If a day comes when Ubuntu = Linux (or = GNU/Linux, if one is so inclined to refer to it that way), or when Ubuntu has even displaced Linux in the minds of users, a time when Ubuntu has become essentially the only distribution, then who would pick up the slack that would be created in the funding and development of open source? Canonical? One interesting thing to come out of the rolling release discussion on the ubuntu-dev mailing list is that (currently) about 75% of Ubuntu is unmodified Debian. If Debian was laid low because Ubuntu had wiped the floor with it, is Canonical (or the Ubuntu community, to the extent that their contributions are welcomed/accepted by a Canonical which operates as gatekeeper) going to take on that burden? This of course does not even take into account upstream projects, many of which to varying degrees rely on contributions and funding from both individuals and companies behind other distributions. Are many survivors of some Canonical + its partisans perpetrated floor-wiping crusade of the non-Ubuntu Linux world going to want, or be willing or able to move to Ubuntu as the be-all and end-all platform once their respective distro communities have been brought down by Canonical? A bazaar isn't really a bazaar if there is only one shopkeeper.
Granted, the aforementioned hypotheticals are highly improbable.
I really have no problem with the existence of Ubuntu the distribution or the fervent devotees of the Ubuntu community. I have, however, become less enthusiastic about Canonical as time has passed. I also don't care for either-or mentalities which often seem to crop up on any side of any given topic at Phoronix. I do hope that the success of Wayland and Mir is related to technological and performance merit and not popularity, which don't always go hand in hand. While there is enough feuding to fuel various biased camp fires merits be damned, it's too early to say definitively how well these technologies will perform in the wild.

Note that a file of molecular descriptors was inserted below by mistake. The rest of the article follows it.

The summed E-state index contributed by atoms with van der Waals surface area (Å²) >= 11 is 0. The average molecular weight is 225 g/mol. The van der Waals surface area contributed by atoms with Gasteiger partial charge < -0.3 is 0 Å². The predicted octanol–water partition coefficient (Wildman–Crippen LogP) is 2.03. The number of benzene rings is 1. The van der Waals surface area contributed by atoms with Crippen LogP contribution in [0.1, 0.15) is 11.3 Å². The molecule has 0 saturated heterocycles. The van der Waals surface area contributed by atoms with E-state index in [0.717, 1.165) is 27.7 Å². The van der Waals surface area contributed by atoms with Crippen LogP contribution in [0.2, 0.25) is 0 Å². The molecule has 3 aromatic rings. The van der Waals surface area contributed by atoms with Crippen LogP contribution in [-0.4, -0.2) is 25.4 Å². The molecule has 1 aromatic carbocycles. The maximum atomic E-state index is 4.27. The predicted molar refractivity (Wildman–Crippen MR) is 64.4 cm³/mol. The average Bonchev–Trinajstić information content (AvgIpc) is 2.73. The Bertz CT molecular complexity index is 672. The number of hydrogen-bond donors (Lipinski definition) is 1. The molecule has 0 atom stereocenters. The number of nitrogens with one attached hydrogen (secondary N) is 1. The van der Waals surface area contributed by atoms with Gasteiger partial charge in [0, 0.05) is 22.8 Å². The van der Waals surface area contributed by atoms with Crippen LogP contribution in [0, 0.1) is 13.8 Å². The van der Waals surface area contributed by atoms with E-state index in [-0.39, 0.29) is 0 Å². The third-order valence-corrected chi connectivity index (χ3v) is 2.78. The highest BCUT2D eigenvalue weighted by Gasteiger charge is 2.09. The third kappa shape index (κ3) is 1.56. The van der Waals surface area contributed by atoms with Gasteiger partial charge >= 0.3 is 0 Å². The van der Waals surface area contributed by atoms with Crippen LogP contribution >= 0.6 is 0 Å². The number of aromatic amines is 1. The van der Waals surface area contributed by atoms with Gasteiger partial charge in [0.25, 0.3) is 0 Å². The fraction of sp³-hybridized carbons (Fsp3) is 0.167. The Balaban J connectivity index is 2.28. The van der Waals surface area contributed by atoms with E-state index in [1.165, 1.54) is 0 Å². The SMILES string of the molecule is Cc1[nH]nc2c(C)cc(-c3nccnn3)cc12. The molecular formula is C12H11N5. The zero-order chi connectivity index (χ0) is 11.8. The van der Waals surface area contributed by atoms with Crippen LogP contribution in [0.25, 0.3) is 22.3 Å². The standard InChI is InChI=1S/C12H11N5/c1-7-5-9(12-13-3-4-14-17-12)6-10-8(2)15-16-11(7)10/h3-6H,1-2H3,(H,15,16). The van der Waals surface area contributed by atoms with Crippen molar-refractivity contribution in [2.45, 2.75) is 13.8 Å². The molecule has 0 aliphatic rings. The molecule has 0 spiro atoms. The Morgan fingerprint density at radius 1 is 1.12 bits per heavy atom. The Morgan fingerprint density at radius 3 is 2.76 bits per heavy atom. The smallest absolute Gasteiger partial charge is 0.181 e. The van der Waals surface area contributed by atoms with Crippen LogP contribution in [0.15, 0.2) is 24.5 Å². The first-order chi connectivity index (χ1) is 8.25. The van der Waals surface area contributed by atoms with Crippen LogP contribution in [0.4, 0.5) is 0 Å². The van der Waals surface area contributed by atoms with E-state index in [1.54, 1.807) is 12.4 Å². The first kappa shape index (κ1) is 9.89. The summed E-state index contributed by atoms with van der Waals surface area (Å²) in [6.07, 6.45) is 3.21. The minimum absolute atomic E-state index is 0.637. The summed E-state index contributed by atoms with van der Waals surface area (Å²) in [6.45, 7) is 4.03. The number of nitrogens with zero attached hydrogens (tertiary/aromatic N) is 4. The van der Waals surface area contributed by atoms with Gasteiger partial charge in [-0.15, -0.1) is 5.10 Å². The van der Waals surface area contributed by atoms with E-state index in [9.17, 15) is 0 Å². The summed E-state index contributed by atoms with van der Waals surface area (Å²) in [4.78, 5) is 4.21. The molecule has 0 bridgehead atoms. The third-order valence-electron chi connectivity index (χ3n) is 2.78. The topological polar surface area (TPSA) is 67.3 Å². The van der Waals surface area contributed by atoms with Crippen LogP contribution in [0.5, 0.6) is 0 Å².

Originally Posted by BO$$
Fedora is basically and experimental branch where they test new things in the wild for the first time, probably to improve next version of RHEL.
Apparently this can now similarly be said of non-LTS Ubuntu releases. There was a time when, perhaps while somewhat still being the case, it was less so. Perhaps this change has to do with the uptick in Ubuntu-focused technologies pushed by Canonical, as these will not be first tested by the Debian Project before they reach Ubuntu.
Originally Posted by alexThunder
How many pages would we have, if we left out any BO$$ post and related reply...?